Newly released data shows that attendance at SoulCycle classes has continued to drop a month after the exercise chain wandered into a political firestorm.
Reports surfaced in early August that Stephen Ross, a major investor in the fitness company, was set to host a fundraiser for President TrumpDonald John TrumpPompeo pressed on possible Senate run by Kansas media The Hill’s 12:30 Report: Trump digs in on Hurricane Dorian projection Trump’s mental decline is perfectly clear for those with eyes to see and ears to hear MORE, eliciting calls for boycotts from the chain’s urban members and a number of high-profile figures such as model Chrissy Teigen and actor Billy Eichner.
Research shared with The Hill this week by Earnest Research, an analytics platform, found a continued drop in attendance for the indoor cycling health chain amid the boycott calls last month.
The weekend before the controversy hit, attendance was up 4.5 percent as compared to the same weekend in 2018, according to the Earnest Research data. By the weekend of Sept. 1, year-over-year attendance had dropped 7.5 percent.
In the weeks since news of the fundraiser broke, attendance has dropped by single digits compared to the same period last year, according to the Earnest Research numbers.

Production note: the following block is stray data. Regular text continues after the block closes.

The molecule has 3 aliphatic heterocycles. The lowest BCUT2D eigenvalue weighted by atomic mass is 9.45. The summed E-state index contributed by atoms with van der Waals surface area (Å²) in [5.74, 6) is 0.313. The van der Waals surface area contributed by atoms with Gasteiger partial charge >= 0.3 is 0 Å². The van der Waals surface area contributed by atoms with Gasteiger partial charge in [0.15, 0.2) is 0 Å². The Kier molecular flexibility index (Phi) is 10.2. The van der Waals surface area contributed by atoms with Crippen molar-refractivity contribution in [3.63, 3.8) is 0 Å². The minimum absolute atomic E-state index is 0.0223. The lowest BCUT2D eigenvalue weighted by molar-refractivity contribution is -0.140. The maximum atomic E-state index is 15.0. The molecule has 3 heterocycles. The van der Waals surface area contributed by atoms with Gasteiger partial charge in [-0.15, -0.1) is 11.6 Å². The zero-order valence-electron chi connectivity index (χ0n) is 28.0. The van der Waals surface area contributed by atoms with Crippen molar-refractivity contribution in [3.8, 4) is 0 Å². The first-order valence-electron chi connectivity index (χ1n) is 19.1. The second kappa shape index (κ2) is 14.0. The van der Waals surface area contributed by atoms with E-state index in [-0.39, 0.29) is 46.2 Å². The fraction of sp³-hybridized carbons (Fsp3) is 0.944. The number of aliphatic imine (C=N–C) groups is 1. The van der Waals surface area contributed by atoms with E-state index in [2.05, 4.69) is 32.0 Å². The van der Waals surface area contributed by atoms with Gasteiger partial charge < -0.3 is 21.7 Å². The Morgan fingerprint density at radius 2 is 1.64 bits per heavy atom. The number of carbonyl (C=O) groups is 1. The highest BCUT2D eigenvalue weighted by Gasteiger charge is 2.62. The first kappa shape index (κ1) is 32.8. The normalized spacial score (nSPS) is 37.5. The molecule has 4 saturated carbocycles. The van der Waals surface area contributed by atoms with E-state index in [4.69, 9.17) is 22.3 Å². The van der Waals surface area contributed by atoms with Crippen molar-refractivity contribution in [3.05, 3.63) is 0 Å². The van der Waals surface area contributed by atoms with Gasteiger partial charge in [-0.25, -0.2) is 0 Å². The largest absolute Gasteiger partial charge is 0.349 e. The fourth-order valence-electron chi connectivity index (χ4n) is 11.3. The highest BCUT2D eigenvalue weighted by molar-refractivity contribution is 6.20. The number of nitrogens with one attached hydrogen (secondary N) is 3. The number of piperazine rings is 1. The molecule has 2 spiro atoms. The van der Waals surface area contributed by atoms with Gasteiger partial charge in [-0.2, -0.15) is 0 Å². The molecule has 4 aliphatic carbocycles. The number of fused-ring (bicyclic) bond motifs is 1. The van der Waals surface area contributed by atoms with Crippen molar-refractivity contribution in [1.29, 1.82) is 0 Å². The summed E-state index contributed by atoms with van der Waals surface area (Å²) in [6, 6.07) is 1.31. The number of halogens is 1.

When comparing attendance to recent weeks, the group also found significant drop-offs. In New York City, attendance was down 27 percent for Aug. 23-25 — the last full weekend of August — as compared to the previous four weekends. Drops in the San Francisco Bay Area and Southern California were also in the double digits.
Even in the Hamptons, where the Trump fundraiser took place, attendance was down 12 percent compared to previous weeks.
The figures suggest that the controversy has taken a toll on SoulCycle, which has worked hard to distance itself from the controversy.
SoulCycle CEO Melanie Whelan said last month that “SoulCycle in no way endorses the political fundraising event,” and that the company has “nothing to do with the event and does not support it.” The fitness chain, she added, was committed to “creating a safe space where all are welcome.”
SoulCycle did not immediately respond to a request for comment on Friday about the figures or how the boycott might have affected sales.
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